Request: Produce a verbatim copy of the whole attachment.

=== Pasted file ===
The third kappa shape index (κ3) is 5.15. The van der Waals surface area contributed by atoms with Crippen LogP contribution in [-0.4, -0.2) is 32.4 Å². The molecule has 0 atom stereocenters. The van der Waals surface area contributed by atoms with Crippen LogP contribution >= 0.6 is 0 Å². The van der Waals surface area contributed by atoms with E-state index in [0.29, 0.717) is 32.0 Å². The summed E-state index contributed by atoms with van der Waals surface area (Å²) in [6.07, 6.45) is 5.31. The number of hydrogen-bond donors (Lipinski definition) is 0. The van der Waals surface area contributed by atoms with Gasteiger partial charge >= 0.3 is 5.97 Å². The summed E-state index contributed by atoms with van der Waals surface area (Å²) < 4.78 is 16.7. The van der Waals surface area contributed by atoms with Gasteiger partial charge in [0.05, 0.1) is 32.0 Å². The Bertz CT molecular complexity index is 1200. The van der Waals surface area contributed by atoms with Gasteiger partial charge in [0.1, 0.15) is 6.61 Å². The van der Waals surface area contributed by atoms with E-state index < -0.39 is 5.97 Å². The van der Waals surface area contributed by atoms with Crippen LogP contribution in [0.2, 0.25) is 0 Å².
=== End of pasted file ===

The third kappa shape index (κ3) is 5.15. The van der Waals surface area contributed by atoms with Crippen LogP contribution in [-0.4, -0.2) is 32.4 Å². The molecule has 0 atom stereocenters. The van der Waals surface area contributed by atoms with Crippen LogP contribution >= 0.6 is 0 Å². The van der Waals surface area contributed by atoms with E-state index in [0.29, 0.717) is 32.0 Å². The summed E-state index contributed by atoms with van der Waals surface area (Å²) in [6.07, 6.45) is 5.31. The number of hydrogen-bond donors (Lipinski definition) is 0. The van der Waals surface area contributed by atoms with Gasteiger partial charge >= 0.3 is 5.97 Å². The summed E-state index contributed by atoms with van der Waals surface area (Å²) < 4.78 is 16.7. The van der Waals surface area contributed by atoms with Gasteiger partial charge in [0.05, 0.1) is 32.0 Å². The Bertz CT molecular complexity index is 1200. The van der Waals surface area contributed by atoms with Gasteiger partial charge in [0.1, 0.15) is 6.61 Å². The van der Waals surface area contributed by atoms with E-state index < -0.39 is 5.97 Å². The van der Waals surface area contributed by atoms with Crippen LogP contribution in [0.2, 0.25) is 0 Å².